Tomb of ancient Egyptian queen uncovered by archaeologists

30 utensils made of limestone and copper were also found

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The Independent Online

Archaeologists in Egypt have unearthed a tomb and artefacts linked to a previously unknown queen, officials have said.

Found south-west of Cairo in Abusir, the tomb is believed to belong to the wife or mother of Pharaoh Neferefre, who ruled briefly during the 5th Dynasty of the Old Kingdom 4,500 years ago. His short reign is believed to be the reason why his pyramid – today known as “the unfinished pyramid” – was never completed.

The tomb of Khentakawess III, a queen believed to have been the wife of Pharaoh Neferefre who ruled 4,500 years ago

Egyptian Antiquities Minister Mamdouh el-Damaty said in a statement that the queen’s name, Khentakawess or Khentkaus, was inscribed on a wall in the necropolis and added that this would make her Khentakawess III.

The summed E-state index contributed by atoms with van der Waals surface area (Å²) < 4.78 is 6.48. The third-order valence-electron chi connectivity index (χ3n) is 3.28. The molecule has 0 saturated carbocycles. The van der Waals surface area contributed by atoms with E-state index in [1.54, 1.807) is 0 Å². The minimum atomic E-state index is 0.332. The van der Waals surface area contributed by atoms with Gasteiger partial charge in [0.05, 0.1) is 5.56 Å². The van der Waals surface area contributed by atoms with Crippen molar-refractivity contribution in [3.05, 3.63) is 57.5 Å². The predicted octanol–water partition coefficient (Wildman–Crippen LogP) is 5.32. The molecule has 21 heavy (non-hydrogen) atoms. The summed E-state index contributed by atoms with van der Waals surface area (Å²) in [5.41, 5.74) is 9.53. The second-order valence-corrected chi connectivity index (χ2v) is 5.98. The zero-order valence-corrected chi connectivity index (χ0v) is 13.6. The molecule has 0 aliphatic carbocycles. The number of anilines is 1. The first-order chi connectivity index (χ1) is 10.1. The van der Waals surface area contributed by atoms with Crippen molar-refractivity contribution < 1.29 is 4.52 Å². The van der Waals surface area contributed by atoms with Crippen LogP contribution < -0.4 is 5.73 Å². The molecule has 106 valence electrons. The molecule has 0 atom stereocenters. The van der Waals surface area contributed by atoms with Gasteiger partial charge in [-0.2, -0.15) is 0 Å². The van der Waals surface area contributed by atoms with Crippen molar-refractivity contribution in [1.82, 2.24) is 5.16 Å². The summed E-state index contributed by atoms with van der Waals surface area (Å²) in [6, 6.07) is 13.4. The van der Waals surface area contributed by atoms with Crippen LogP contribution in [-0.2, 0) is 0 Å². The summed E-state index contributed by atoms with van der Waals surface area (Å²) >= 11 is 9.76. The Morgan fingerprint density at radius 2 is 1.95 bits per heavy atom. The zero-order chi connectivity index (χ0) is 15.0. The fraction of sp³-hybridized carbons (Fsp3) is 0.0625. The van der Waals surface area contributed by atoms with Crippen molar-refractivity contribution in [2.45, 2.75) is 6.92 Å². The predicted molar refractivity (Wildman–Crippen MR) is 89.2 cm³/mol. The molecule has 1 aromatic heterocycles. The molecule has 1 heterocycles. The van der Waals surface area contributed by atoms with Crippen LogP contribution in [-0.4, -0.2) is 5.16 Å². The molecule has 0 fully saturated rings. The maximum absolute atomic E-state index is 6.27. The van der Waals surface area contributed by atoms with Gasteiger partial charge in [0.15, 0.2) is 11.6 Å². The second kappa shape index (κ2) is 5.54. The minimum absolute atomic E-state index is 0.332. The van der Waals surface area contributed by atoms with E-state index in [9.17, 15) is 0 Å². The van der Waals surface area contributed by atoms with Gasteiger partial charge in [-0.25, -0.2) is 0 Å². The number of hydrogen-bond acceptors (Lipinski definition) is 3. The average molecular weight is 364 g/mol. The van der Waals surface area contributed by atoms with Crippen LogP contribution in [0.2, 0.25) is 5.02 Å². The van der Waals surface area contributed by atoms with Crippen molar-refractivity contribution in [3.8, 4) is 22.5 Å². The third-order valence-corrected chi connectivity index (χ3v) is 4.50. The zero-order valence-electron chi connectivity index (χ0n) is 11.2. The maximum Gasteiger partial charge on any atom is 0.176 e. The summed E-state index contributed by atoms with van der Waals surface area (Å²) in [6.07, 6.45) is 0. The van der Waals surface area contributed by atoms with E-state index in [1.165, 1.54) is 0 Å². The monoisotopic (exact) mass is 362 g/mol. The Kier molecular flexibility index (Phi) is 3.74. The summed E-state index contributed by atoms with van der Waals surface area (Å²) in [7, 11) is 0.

Miroslav Barta, head of the Czech Institute of Egyptology mission which made the discovery, told the EFE news agency that the location of the queen's tomb made them believe that she was the wife of the pharaoh.

The Czech archaeologists also found around 30 utensils made of limestone and copper.

Artifacts found around the tomb of Khentakawess III in Egypt

Mr el-Damaty explained that the discovery would "help shed light on certain unknown aspects of the Fifth Dynasty, which along with the Fourth Dynasty, witnessed the construction of the first pyramids".